My daughter and I purchased advanced tickets, took GO transit, and walked to the venue...Roy Thomson Hall. This time, we were hoping to see a symphony of a different kind. It was to be a symphony of taste and a rhapsody of chocolate.
Knowing what we do now, we might have approached this day a bit differently, but nonetheless, we did well. I realize that some of what stood out to us as disorganization, might be excused because many of the staff were volunteers. I'm hoping to find out where to give some feedback.
After entering the hall, we saw that the exhibits were "in the round". That is, they were all set up in the hallway of this circular building. Guests were naturally clustered around tables where free samples were available. According to the programme, there were 25 different chocolate makers from different parts of the country exhibiting their wares.
We soon noted that many items were for sale for cash and some displays had signs stating "2 tickets, 3 tickets" and so on. This confused us until we eventually realized that there were sampling tickets for purchase further along the hall...somewhat disappointing after our admission cost. On the other hand, it was also possible to take items home with an appropriate number of tickets. We decided against the ticket purchase as there were enough vendors dispensing free tastes.
One thing we wanted to check out was the wine and chocolate pairing workshop. This was going to cost another $15 and was available at specified times only. We inquired but the people in the vicinity of the signage were unfamiliar with this event. Again, we decided against the expense.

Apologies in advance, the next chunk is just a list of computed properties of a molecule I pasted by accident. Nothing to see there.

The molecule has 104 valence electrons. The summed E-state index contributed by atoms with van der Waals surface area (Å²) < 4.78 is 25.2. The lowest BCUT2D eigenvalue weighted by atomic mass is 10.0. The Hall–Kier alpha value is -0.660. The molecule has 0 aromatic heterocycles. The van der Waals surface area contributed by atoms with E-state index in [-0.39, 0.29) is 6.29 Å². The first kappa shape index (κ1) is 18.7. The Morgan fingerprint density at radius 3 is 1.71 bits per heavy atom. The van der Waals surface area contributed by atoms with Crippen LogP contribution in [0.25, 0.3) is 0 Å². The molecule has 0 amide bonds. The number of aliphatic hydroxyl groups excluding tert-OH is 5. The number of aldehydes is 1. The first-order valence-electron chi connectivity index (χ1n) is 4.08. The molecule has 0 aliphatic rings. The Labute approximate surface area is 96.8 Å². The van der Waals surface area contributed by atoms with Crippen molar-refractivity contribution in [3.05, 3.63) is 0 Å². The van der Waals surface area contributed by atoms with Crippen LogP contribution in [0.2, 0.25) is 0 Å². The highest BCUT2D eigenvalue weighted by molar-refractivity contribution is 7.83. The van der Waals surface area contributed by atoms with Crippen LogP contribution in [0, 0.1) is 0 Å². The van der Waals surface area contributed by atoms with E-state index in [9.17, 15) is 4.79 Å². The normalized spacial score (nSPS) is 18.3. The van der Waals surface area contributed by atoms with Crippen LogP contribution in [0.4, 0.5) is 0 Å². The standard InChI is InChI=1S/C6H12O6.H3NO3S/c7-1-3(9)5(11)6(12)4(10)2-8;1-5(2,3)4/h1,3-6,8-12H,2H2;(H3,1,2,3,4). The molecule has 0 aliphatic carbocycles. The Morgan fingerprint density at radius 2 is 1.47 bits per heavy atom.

As we shifted our eyes skyward, we saw some people sipping what appeared to be beverages of a certain proof on the upper level. ID's were being checked as patrons ventured up the stairs. We asked and were told anyone could go up there. We were of course disappointed that nobody questioned our ages. Trudging up the steps with my old legs was a challenge, but I thought of it as a way to work off a few of the earlier free samples. After reaching the top, we discovered, that we needed tickets for the samples and the only place to purchase them was downstairs at the one ticket selling location. Told that we'd probably need about 3 tickets per drink sample, we purchased a fist full and headed back up the steps.
The first vendor we saw, was dispensing chocolate raspberry truffle wine. Interesting and a bargain at only one ticket. Chocolate samples were 2 or 3 tickets, but liquor samples were, as we now discovered only one. We set up camp. Not only was the mezzanine level far less crowded, we could see all the events below, everything from chocolate making demos to eating contests and games.
The Girls' Night Out chocolate raspberry truffle wine was delicious. It tasted exactly as the picture would suggest. Note - I wouldn't recommend this as a dinner wine with meat but rather more of a dessert as the label would indicate. After tasting a chocolate vodka mojito or two, followed by some chocolate lager, and some other type of wine, we really began to appreciate the show.
We also found that we had far too many tickets left over. Back we went for another sample of raspberry, chocolate truffle wine. This had now become our favourite by far. A short trip downstairs to one of the chocolate vendors helped to dispose of the rest of our tickets. I would not recommend chocolate covered dates filled with nuts from Dubai after sampling a few liquors.
We were getting hungry and tired of the smell of chocolate so we left and had lunch before negotiating the maze which is the new and impossible \Union Station.
We also took some samples home for hubby, but if he doesn't soon eat that chocolate mouse sitting on our sideboard, it just might skitter into someone else's mouth.